With Northern Lights on Full Blast, Pilot Circles Plane to Give Passengers a View

Who says air travel can't be beautiful?

Eric Mack Contributing Editor
Eric Mack has been a CNET contributor since 2011. Eric and his family live 100% energy and water independent on his off-grid compound in the New Mexico desert. Eric uses his passion for writing about energy, renewables, science and climate to bring educational content to life on topics around the solar panel and deregulated energy industries. Eric helps consumers by demystifying solar, battery, renewable energy, energy choice concepts, and also reviews solar installers. Previously, Eric covered space, science, climate change and all things futuristic. His encrypted email for tips is ericcmack@protonmail.com.
Expertise Solar, solar storage, space, science, climate change, deregulated energy, DIY solar panels, DIY off-grid life projects. CNET's "Living off the Grid" series. https://www.cnet.com/feature/home/energy-and-utilities/living-off-the-grid/ Credentials
  • Finalist for the Nesta Tipping Point prize and a degree in broadcast journalism from the University of Missouri-Columbia.
Eric Mack
2 min read
Aurora borealis as seen from Iceland

Aurora borealis as seen from Iceland on Feb. 27, captured by photographer Peter Forister.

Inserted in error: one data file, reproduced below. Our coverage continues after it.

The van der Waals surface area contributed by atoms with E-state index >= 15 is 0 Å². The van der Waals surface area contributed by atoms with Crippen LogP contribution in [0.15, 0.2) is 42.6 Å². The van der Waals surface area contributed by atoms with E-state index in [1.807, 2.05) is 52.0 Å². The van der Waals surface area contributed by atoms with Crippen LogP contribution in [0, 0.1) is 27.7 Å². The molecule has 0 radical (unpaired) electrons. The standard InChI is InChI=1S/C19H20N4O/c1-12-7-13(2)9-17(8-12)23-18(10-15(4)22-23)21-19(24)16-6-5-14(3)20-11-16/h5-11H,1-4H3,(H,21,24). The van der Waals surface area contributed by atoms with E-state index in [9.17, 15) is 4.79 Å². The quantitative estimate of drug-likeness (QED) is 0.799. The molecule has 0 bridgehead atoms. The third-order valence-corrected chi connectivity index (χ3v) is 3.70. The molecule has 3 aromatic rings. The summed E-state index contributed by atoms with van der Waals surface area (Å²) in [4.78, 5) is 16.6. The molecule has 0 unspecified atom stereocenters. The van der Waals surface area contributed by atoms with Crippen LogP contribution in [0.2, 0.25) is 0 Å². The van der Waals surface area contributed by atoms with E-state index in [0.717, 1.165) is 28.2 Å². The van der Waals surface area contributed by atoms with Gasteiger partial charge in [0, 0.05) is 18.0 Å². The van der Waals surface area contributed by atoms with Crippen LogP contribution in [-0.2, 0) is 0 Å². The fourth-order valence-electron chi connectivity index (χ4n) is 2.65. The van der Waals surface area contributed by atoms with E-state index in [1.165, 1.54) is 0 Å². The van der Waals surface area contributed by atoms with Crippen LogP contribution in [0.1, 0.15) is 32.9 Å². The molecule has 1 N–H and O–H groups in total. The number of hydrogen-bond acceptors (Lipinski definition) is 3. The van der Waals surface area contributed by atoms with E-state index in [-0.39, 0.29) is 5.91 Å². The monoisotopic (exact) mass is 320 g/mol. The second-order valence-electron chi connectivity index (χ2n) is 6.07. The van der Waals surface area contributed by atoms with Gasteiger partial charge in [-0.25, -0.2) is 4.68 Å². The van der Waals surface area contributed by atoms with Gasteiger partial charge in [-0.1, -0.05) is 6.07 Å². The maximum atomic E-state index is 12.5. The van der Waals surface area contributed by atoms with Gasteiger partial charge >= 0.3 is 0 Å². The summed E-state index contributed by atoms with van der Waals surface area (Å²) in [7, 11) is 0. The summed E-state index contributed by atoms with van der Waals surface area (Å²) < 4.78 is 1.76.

SpaceWeatherGallery.com/Peter Forister

Monday night might go down as one of the most photographed evenings from midair. A strong geomagnetic storm in progress triggered an intense show of the bright and colorful aurora borealis that appeared especially brilliant when viewed midflight from the stratosphere. 

To ensure everyone aboard an Easyjet flight from Iceland to Manchester, England, had a glimpse of those dancing northern lights, the pilot took a slight detour, flying the plane in a 360-degree loop.

A number of passengers posted the stunning results to social media. 

Passenger Adam Groves, in particular, was delighted with the maneuver. 

"An amazing way to top off a special trip where I proposed to my fiancé," he wrote on Twitter. 

EasyJet didn't immediately respond to a request for confirmation and comment, but the air carrier did retweet Groves' photos.

Pilots of other flights reportedly performed similar turns to give everyone a view of the charged plasma from the sun colliding with Earth's magnetic field.

Other flight passengers in the region also caught the lights in full effect.

A NASA astronaut on Tuesday also shared an "absolutely unreal" view of the show from the International Space Station.

The auroral display is the result of Earth-directed coronal mass ejections from the sun over the weekend. The vivid exhibition was one of the best yet of the current solar cycle, which is building toward a peak in intensity some time in the middle of the decade. This means that more opportunities surely await to see the high-flying lights, especially at higher latitudes.